Union Township

Phoenix Business Park

Behling Dixon Holdings, L.P. is developing the Phoenix Business Park on 130 acres in Union Township, Pennsylvania.

Behling Dixon Holdings, L.P. (BDH) was formed in 2005 as a result of conversations the partners Carl Behling and Robert Dixon had regarding their individual need for property to expand their companies. Each had experienced difficulty finding suitable land to build upon or existing buildings to purchase. Mr. Behling owns/operates a small arms manufacturing business and Mr. Dixon owns/operates a commercial construction company. A public/private partnership was formed by BDH and the Redevelopment Authority to develop a multi-use business park on the 130 acres of land in Union Township .

Much of the property is a brownfield with forty acres of gob pile (coal refuse) and 11,000 tons of illegal waste located on it. The park development will mitigate both environmental problems, prepare the land for development, construct an access road into and through the Park, and create “pad ready” sites for businesses and industries. Phase I of the project has begun which will develop the first 40 acres and create a site ready for the construction of two buildings for BDH partners, Carl Behling and Robert Dixon.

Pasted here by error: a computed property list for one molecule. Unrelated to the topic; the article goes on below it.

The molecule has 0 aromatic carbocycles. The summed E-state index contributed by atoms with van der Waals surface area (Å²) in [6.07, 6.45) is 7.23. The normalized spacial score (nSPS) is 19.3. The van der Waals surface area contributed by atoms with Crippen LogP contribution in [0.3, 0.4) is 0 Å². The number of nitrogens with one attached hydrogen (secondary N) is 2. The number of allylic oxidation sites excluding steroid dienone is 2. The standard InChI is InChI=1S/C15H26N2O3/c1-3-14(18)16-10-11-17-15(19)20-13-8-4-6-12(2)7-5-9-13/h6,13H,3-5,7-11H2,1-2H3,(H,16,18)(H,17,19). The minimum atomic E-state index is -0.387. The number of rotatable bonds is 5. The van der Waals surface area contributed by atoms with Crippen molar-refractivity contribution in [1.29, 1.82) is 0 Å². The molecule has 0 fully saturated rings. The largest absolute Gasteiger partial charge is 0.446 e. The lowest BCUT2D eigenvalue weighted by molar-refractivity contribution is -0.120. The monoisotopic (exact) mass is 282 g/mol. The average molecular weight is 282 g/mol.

This project contributes to the reduction of urban sprawl by providing a business location that will be developed on a brownfield site rather than undeveloped land. Public roads, utility infrastructure, and public transportation are nearby. It is estimated that initially this project will create 300 living wage jobs and over a ten-year period it will create 1,300 jobs.

This project is consistent with the Washington County Comprehensive Plan and would fulfill Washington County ’s land use goals for strengthening economic growth, improving livability, and promoting environmental quality. The redevelopment and utilization of this Brownfield property would increase local and county tax revenues. Other major benefits of the development of the Phoenix Business Park include the following:

  • A large 40-acre “gob pile” will be reclaimed
  • The gob pile’s dangerous highwalls will be removed
  • A dangerous site will no longer be used by operators of all-terrain recreational vehicles
  • An unregulated landfill will be remediated
  • A stream, original to the property, will be re-established
  • Three ponds will be created
  • Family sustaining jobs will be created during the reprocessing, remediation, and development of the Park
  • Long-term employment opportunities will be generated as businesses move into the Park
  • Tax revenues will be increased for the township, school district and County
  • Undesirable land will be redeveloped rather than green space being developed
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